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MUSIC ANALYSIS

Pachelbel's Canon in D
by

Caylin Smith

on 19 September 2012

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Transcript of MUSIC ANALYSIS

Canon in D Johann Pachelbel Canon in D has a contrapuntal texture, meaning that it has two or more equally important melodies weaving along at the same time. The contrapuntal texture is created through one musical idea, and the violins simply imitating each other. The piece starts off with the first violin playing the first two bars of the canon’s melody, followed by the second violin playing the melody and then finally the third violin beginning the canon, whilst the second violin plays the third and fourth bars and the first violin continues with the fifth and sixth. The three violin parts then follow one another at intervals of two bars until the end of the piece. Texture Texture Melody Harmony The same eight chord progressions are used in a sequence throughout the canon which is arranged as:
~ D Major
~ A Major
~ B minor
~ F sharp minor
~ G Major
~ D Major
~ G Major
~ A Major Pachelbel’s Canon in D is one of the most famous compositions ever as it is often played at weddings as well as being a great inspiration to modern day musicians. Pachelbel’s bass chord progressions are found in many well-known songs of today such ‘Sk8er Boi’ by Avril Lavigne, ‘No Woman No Cry’ by Bob Marley or ‘Let it Be’ by The Beatles Canon in D has a contrapuntal texture, meaning that it has two or more equally important melodies weaving along at the same time. The contrapuntal texture is created through one musical idea, and the violins simply imitating each other. The melody starts off with the first violin followed by the second violin imitating the melody in the fifth bar whilst the first violin develops the melodic idea continuing in quavers and finally the third violin enters with the original melody whilst the first and second violin grow the melody in a contrapuntal way Brief History Johann Pachelbel was born on the 1st of September, 1653 ( the actual date of his birth is unknown, but was baptized on this day and is therefore said to have been born on this day or during late August) In Nuremberg Germany.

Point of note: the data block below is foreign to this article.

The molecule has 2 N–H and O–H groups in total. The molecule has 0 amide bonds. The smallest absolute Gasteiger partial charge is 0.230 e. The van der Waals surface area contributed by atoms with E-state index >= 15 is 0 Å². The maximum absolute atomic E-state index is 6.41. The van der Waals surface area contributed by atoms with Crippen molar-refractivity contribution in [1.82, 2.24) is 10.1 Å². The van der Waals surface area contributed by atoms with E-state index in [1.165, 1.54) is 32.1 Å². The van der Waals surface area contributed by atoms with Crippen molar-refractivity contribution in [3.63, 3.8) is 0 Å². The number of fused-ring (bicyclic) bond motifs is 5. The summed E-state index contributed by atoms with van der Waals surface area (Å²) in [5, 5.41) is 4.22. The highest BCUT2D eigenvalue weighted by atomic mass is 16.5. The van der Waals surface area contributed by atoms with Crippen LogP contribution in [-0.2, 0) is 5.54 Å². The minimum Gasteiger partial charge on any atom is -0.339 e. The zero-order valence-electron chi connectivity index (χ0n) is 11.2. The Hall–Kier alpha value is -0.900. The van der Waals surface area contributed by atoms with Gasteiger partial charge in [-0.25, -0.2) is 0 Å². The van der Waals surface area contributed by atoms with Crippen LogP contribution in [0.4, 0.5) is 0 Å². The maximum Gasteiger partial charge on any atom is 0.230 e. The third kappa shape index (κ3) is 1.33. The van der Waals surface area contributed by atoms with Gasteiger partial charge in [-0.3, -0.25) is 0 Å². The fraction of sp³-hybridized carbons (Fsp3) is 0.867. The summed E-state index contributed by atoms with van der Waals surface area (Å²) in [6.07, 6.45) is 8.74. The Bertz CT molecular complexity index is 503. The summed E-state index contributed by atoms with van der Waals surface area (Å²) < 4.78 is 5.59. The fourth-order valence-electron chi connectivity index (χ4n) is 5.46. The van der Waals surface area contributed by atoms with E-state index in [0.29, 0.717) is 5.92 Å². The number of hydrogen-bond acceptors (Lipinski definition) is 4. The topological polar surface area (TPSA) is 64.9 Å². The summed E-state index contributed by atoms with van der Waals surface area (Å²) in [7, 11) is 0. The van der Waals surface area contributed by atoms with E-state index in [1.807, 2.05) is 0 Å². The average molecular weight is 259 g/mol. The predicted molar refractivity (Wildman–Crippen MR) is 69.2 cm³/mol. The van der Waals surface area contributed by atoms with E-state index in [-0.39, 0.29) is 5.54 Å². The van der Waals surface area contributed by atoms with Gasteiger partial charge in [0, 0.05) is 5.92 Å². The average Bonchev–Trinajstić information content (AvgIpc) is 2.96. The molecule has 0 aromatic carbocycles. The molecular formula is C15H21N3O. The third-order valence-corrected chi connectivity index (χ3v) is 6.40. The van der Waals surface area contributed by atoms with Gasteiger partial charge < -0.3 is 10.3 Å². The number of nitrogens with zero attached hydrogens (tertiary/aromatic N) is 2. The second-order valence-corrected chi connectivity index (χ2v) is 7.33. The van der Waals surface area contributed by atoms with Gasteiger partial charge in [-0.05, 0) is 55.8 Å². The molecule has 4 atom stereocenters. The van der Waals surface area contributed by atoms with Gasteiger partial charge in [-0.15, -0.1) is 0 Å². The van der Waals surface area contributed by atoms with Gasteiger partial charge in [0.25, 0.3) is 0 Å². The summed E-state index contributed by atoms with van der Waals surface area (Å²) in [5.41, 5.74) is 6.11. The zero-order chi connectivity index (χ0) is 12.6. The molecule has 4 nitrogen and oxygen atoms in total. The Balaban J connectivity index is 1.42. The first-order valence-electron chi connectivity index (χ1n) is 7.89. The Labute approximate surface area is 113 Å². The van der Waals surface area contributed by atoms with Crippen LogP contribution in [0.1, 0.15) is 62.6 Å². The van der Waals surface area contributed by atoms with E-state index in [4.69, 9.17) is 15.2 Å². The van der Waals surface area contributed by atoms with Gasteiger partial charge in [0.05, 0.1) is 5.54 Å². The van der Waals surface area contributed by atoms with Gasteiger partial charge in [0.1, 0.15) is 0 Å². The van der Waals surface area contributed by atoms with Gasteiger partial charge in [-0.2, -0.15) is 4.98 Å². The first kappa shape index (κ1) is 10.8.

and died on 9 March 1706 (aged 52)
Nurenberg, Germany Although Pachelbel’s most known work is unquestionably the ‘Canon in D’ he also wrote other works such as ‘Hexachordum Apollinis’ and many pieces for the organ including preludes and fugues, vocal pieces such as motets and arias and pieces for various instruments Dolce A Canon (or Kanon) is a piece of music characterized by imitation and repetition What is a Canon? Friends with Bach and family, he taught other members of the Bach family including , Johann Sebastian Bach and Johann Christoph, married twice and had three sons named William Hieronymus, Johann Michael and Carl Theodor. Pachelbel's music is generally easy on the ear. It is tuneful which includes his organ music as well as church, vocal and chamber music.
A canon is a contrapuntal composition. Another word for contrapuntal is counterpoint. Counterpoint is the interaction of two or more melodies or voices that are both independent (function separately) and interdependent (sound harmonious when played together). Which is why it is called a canon as there are two or three upper voices accompanied by a ground bass. About The Canon Pachelbel’s Canon in D is often referred to as ‘the perfect wedding piece’ due to its elegant and peaceful sound. The melody starts as a descending scale starting on the mediant As shown above the three violins imitate the melody starting off in the third bar by the first violin, making the melody the most memorable part of the piece By Caylin Smith The piece starts off with crotchets at 56 beats per minute (bpm).
The Canon in D uses what is known as variation to its rhythmic pattern, as the actual tempo does not change throughout the duration of the piece. Although the piece follows the same chord progressions the rhythmic patterns are subject to change, from crotchets to quavers to semiquavers, and the like.
The canon becomes increasingly dense towards the middle of the piece as the note values become shorter however, the piece gradually returns to its well-known melody were a less complex structure is found as the note values lengthen once more
The piece makes some use of dynamics but not for the dramatic effect as in pieces such as Joseph Haydn’s ‘Surprise Symphony’ Rhythm He excelled in music right from childhood and studied under several prominent instructors and composers canon also had a gigue associated with it. A gigue is an upbeat, baroque dance. The canon was written to be fast-paced. Nowadays, with many different arrangements, you'll often hear it played slowly. (aka Canon and Gigue in D Major for Three Violins and a Bass Continuo Canon melodic line
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